Hard drives have certainly come a long way: the world's first 1GB drive (an IBM 3380 released in 1980) weighed over 500 lbs. and cost about $40,000. At the time of publication, computer hard drives vary in size from an 80GB hard drive to breakthrough systems that hold up to 2 terabytes of storage. With such a drastic range of availability in hard drive sizes, it can be difficult to determine how much hard drive space is needed to meet your individual computing needs. Follow these tips to determine just how much hard drive space you need for your next computer.
Know your terminology. When it comes to computers, can you tell a bit from a byte? Mastering some simple computer terminology can help you approach your hard drive purchase with confidence.
Bit: A bit is the smallest unit of information in a computer. A bit is represented by either a zero or one. This sequence of zeros and ones is called binary code.
Byte: A sequence of eight bits makes up one byte. Each byte can represent a character such as a number or a letter of the alphabet. For example, it takes one byte to represent the letter "A" which is made up of the eight bits 01000001.
Kilobyte: 1,000 bytes (8,000 bits)
Megabyte: 1,000 kilobytes (100,000 bytes; 800,000 bits)
Gigabyte: 1,000 megabytes (100,000 kilobytes; 100,000,000 bytes; 800,000,000 bits)
Terabyte: 1,000 gigabytes (100,000 megabytes; 100,000,000 kilobytes; 100,000,000,000 bytes; 800,000,000,000 bits)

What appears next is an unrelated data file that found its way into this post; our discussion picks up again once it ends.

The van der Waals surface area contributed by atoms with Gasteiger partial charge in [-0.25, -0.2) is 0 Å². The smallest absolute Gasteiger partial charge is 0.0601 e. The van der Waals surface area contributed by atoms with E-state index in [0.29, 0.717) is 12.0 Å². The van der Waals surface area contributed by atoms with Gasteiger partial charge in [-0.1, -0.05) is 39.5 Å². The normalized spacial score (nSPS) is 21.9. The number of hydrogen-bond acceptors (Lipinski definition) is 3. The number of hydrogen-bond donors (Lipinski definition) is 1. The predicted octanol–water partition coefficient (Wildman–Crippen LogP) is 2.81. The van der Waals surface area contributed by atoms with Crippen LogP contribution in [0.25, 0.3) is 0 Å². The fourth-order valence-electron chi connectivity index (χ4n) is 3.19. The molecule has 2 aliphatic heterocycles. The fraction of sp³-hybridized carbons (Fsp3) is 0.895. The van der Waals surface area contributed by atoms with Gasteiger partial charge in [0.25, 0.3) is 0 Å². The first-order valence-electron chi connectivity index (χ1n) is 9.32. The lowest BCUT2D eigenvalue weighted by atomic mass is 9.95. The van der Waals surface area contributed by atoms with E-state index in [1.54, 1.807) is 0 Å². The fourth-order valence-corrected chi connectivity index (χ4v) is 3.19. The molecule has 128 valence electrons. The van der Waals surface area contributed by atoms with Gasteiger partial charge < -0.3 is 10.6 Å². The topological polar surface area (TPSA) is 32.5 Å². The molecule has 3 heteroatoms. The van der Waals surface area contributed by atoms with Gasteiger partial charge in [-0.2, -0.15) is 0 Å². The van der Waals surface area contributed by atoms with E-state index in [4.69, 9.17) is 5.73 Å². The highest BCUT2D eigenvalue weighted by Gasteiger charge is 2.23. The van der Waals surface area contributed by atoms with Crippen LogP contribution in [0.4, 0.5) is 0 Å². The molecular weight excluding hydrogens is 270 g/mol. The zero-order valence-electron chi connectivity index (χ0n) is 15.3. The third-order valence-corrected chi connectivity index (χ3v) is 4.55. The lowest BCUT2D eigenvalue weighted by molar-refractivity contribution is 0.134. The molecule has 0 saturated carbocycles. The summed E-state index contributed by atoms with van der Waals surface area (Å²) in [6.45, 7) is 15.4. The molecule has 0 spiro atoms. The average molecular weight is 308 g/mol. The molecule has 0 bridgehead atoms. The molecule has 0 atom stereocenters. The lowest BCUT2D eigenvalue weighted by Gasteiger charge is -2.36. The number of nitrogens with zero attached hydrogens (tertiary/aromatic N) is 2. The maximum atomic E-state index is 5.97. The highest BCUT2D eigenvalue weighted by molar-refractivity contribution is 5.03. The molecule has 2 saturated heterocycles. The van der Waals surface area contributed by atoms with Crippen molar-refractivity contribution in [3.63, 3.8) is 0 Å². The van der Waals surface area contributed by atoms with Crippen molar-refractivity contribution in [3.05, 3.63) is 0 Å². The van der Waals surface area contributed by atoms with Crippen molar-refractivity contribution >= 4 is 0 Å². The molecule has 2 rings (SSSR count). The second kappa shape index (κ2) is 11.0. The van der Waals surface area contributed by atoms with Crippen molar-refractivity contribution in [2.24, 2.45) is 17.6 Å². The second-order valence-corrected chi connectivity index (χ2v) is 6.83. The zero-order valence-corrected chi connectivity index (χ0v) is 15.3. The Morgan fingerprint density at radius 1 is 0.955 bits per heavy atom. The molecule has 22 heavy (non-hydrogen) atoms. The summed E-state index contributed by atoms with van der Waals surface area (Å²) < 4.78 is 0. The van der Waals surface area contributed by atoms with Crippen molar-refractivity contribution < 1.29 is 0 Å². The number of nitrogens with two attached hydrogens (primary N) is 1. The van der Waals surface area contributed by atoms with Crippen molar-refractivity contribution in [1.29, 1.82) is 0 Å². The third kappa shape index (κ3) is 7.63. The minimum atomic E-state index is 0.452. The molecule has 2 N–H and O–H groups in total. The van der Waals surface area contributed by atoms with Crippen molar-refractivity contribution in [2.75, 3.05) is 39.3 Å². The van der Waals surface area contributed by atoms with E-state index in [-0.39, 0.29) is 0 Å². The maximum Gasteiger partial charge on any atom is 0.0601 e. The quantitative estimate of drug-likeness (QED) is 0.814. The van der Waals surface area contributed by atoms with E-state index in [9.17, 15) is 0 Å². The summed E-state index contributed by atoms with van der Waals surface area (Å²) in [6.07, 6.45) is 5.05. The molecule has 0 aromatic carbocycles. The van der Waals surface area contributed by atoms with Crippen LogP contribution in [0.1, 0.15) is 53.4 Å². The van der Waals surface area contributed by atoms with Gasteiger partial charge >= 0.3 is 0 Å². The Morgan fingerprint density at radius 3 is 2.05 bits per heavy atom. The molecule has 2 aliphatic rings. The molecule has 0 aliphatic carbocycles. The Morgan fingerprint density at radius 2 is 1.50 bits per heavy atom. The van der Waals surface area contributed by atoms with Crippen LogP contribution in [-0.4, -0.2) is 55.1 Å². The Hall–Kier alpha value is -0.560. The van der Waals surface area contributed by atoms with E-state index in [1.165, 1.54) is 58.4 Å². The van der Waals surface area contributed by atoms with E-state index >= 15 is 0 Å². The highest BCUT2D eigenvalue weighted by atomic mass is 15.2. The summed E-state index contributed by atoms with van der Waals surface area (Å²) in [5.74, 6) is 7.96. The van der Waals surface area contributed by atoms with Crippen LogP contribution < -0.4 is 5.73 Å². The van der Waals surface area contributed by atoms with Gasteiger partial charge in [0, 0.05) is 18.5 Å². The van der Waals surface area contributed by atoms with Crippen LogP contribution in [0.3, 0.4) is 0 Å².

Know how much space you need. If you already have a computer, start by checking to see how much hard drive space you're currently using. To do this, navigate to the "Start" menu and select "Computer" and right-click on your hard drive. A graph will appear showing you how much hard drive space you are using. Identify your greatest memory users. Here's a few rules of thumb to help you:
A large, high resolution photo can easily take up 1 to 2MB, while a smaller photo can be compressed to under 200KB.
A two-hour movie will take up about 2GB.
An average-length song takes up about 1MB.
An advanced video game like Oblivion can take up to 5GB of memory.
Decide what your future hard drive needs will be. Now that you know how much hard drive space you are presently using, decide if this is about right for your next computer, or if you'd like to increase your current computer's hard drive amount. If your new computer will have new features like a TV tuner that records your favorite shows, keep this in mind as you calculate your future hard drive needs. Also, remember that common computer applications continue to require more hard drive space as systems emerge with ever larger hard drives. So, even if you don't plan to greatly change your computer storage habits, you should consider an upgrade in hard drive size if your current system is more than 75 percent full.
Numbers used for memory are rounded down. To be exact, a kilobyte is 1,024 bytes, with each subsequent byte interval being a multiple of 1,024.